Wildcard day, the end of Engine Week. My entries started with Lesney Matchbox, and just like the prior Car Week, ends the same way. Today we examine Lesney Matchbox 66b, the Harley-Davidson motorcycle and sidecar. This casting entered the range in 1962, and is a prime example of the excellence attained by Lesney products:

This one counts as a wildcard, given some prior entries (not just the Tomahawk). It has a famous two-cylinder engine, the V-Twin - in later years, noise for the sake of noise. In many markets, especially as economies were developing, a motorcycle with a sidecar could take the place of a small car, so I am going to count this. The casting is definitely worth it. This is another one crossing the line from toy to scale model, and is really an example of Lesney showing off its modeling prowess. From the finely cast wire wheels to the delicate handlebars to the abundance of fine line casting detail, it is sometimes hard to believe this is a small scale pocket money casting from over half a century ago. Scale is hard to estimate - it lives in the same box as ~1:64 cars, but it smaller than a car, so it might be closer to 1:50. Call it what you want. I suspect this is a late 50s bike by the shape of the tank emblem, and is maybe a Duo Glide or something a model up from a Sportster. The bullet style long tail sidecar adds interest, being a seldom-seen style. From all angles, this casting matches its golden bronze hue:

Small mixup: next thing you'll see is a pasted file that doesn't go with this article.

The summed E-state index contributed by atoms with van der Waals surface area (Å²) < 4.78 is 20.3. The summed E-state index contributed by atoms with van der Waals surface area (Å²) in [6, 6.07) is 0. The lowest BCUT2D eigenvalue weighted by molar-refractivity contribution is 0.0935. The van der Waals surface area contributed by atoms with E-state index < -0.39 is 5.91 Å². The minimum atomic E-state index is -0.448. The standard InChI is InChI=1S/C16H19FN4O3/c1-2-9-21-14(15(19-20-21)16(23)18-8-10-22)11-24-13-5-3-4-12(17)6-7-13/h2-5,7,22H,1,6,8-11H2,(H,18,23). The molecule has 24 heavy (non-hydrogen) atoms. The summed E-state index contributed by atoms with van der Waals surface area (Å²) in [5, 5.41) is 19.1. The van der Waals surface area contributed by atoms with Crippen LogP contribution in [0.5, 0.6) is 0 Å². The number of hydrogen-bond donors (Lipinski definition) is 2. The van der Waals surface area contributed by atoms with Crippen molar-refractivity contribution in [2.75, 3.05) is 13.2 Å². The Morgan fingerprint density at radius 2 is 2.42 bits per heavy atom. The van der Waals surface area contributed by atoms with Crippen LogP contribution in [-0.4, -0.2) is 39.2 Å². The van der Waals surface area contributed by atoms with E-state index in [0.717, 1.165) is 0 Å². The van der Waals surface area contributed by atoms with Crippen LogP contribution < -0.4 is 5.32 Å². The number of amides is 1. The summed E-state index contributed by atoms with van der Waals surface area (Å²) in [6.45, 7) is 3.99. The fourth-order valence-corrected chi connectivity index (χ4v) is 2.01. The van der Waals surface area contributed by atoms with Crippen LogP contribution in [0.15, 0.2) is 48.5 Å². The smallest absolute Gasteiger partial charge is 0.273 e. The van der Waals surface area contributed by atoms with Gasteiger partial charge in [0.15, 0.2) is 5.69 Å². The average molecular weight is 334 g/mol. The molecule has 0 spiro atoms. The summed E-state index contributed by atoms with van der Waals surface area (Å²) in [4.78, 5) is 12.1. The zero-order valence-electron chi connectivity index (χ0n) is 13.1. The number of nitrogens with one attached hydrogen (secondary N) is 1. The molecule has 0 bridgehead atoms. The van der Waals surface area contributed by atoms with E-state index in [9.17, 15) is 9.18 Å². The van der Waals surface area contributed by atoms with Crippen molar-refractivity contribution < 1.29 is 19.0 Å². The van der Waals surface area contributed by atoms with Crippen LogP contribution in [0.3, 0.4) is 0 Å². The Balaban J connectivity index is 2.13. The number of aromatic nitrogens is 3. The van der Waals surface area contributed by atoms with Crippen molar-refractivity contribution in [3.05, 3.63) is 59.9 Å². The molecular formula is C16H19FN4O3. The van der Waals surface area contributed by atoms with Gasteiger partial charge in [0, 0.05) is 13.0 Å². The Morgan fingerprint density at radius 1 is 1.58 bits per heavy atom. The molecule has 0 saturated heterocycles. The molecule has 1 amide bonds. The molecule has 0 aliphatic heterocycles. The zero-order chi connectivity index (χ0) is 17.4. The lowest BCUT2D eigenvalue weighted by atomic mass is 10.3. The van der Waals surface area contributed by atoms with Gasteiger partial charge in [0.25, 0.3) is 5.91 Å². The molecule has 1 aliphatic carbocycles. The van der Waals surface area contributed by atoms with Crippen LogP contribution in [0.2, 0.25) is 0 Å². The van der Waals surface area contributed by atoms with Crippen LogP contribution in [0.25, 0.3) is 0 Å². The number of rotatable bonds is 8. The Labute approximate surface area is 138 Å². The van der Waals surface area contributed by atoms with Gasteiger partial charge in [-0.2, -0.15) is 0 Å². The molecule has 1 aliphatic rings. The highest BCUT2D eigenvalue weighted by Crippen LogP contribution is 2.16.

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The front and rear feature similar fine detail, this model just comes to life:

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The base is basic, as was the style of the time, and contains identifying data - but as it is a bike, technical details are always just around the corner:

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This example is lucky enough to live in its nice original “new model”type D box, dating it to 1962. This casting remained in the range until 1966, - not a short run, but was maybe not popular, as it is uncommon today, the delicate nature of the casting likely being a factor in its relative rarity:

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I couldn’t be more pleased to have this model in my collection. This is an amazingly detailed casting, and is loaded with period charm. For vintage bike models, it is hard to top this:

And now on to the engine. As one can see, the engine is accurately detailed and features amazingly fine casting detail:

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Zooming in really shows it, this is small scale from generations ago, amazing:

And some 1:1s from motorcycle4sale.com, pinterest and blogspot.com. I couldn’t find a pic of a H-D with an identical sidecar, but the engine is easy to see:

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